I apologize for a bit of a rant and going out on a limb.


Hundmutter

by Hundmutter on 13 March 2018 - 20:03

Good post, JesseJones. You paint a very bleak picture of the GSD scene in the US, and it seems that might explain why some of the things posters say seem - to me - an exageration; because for all our faults, that description does not really fit the state of the breed here in England. Thankfully.

As to the preoccupation with bitework, ValK earlier drew our attention to the meaning of the word Schutzhund being Protection Dog. Yes that's all well and good. But this is the Schaferhund we are talking about. People would do well to google the words of German GSD afficienados and breeders like the late Manfred Heynes, for example.

Jessejones

by Jessejones on 13 March 2018 - 21:03

Hundmutter,
You’re right...Schäferhund = Shepherds’ dog.
The protection side of things came around the beginning of the 20th Century before WWI during the Militarization of a lot of Europe (my opinion, correction please if needed). Of course, 10s of thousands, if not 100s of thousands of military dogs, mostly German Shepherds were killed in battle, along with millions of horses and messenger pigeons. Man can be truly awful.
There are noises here and there to change the name to Gebrauchshund again.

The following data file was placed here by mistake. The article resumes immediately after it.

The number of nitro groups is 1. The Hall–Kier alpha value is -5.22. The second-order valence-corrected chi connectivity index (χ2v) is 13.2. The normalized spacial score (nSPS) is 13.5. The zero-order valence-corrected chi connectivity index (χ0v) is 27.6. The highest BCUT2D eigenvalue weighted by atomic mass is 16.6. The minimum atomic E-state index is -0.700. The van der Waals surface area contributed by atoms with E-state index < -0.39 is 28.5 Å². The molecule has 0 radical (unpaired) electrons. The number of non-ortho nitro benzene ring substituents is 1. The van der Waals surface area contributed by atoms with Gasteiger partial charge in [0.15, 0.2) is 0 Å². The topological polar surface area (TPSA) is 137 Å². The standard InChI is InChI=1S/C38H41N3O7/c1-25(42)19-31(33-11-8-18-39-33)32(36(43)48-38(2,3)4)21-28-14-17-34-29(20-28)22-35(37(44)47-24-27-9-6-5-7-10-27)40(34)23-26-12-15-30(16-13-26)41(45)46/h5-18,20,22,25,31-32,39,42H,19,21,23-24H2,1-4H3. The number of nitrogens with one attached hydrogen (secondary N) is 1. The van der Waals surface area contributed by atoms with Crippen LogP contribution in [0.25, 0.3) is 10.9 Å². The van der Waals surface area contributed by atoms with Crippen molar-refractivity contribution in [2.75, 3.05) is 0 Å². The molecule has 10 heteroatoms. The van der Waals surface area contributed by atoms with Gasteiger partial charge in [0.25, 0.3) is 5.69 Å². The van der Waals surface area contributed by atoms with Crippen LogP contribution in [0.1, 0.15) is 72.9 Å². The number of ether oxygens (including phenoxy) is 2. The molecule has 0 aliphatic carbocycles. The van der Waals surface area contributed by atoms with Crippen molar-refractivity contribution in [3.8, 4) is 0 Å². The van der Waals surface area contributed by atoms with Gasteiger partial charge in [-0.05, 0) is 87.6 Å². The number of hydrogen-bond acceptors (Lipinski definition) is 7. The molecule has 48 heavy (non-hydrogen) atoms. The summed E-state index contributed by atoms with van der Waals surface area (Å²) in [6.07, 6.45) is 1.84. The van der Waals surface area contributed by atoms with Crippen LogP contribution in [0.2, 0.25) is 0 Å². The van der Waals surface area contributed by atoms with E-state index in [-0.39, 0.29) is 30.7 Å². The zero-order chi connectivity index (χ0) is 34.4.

The all too common misconception that GS are vicious and mean “protection dogs” by nature, is not doing the breed any good. I can’t count the amount of times I read a post from some unknowledgeable family dad, looking for a GS to “protect his family and children”, thinking it is intrinsic in the breed to do so. Or, if they have money, will buy one already trained by someone else for the tune of up to $10,000. What the ....!? Since they then don’tknow anything about dogs...Wait until the kids climb on the dog for the 10th time and no one can read the dogs signals...despite the dog giving ample warnings, unil he bites. Off to the pound then, or worse, to be euthanized. The amounts of GSs in terminal dog pounds in the USA is another sad statistic. It is all a matter of education. And perhaps the internet will help, but unfortunately just as much untruths as truths are being circulated.
While I like bite work, it is one of the ultimate challenges in handling a dog in the highest drive possible, it does a disservice to the GS in the way it is presented today. It should not go away, but needs to be amended. How? I don’t have that answer unfortunately.